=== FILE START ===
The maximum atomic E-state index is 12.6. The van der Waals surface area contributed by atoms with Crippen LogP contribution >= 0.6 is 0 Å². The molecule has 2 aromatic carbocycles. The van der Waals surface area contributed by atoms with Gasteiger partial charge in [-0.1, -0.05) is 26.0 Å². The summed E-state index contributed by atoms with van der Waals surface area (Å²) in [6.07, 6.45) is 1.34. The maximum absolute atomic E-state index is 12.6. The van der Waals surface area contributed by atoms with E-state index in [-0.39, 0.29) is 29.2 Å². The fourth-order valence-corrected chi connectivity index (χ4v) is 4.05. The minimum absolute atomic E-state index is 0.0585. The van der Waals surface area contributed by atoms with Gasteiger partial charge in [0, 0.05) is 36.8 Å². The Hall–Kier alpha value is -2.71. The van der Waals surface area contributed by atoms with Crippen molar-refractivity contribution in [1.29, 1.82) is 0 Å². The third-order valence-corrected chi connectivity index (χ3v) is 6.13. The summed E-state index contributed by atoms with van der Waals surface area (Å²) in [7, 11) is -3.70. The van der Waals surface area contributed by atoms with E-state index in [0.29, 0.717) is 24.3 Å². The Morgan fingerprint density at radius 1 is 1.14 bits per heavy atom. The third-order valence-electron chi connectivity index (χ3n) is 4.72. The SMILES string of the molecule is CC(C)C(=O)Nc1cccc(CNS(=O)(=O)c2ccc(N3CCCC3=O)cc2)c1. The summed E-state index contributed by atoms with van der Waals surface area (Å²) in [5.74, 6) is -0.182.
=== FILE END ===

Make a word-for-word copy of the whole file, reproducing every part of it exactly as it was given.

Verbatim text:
The maximum atomic E-state index is 12.6. The van der Waals surface area contributed by atoms with Crippen LogP contribution >= 0.6 is 0 Å². The molecule has 2 aromatic carbocycles. The van der Waals surface area contributed by atoms with Gasteiger partial charge in [-0.1, -0.05) is 26.0 Å². The summed E-state index contributed by atoms with van der Waals surface area (Å²) in [6.07, 6.45) is 1.34. The maximum absolute atomic E-state index is 12.6. The van der Waals surface area contributed by atoms with E-state index in [-0.39, 0.29) is 29.2 Å². The fourth-order valence-corrected chi connectivity index (χ4v) is 4.05. The minimum absolute atomic E-state index is 0.0585. The van der Waals surface area contributed by atoms with Gasteiger partial charge in [0, 0.05) is 36.8 Å². The Hall–Kier alpha value is -2.71. The van der Waals surface area contributed by atoms with Crippen molar-refractivity contribution in [1.29, 1.82) is 0 Å². The third-order valence-corrected chi connectivity index (χ3v) is 6.13. The summed E-state index contributed by atoms with van der Waals surface area (Å²) in [7, 11) is -3.70. The van der Waals surface area contributed by atoms with E-state index in [0.29, 0.717) is 24.3 Å². The Morgan fingerprint density at radius 1 is 1.14 bits per heavy atom. The third-order valence-electron chi connectivity index (χ3n) is 4.72. The SMILES string of the molecule is CC(C)C(=O)Nc1cccc(CNS(=O)(=O)c2ccc(N3CCCC3=O)cc2)c1. The summed E-state index contributed by atoms with van der Waals surface area (Å²) in [5.74, 6) is -0.182.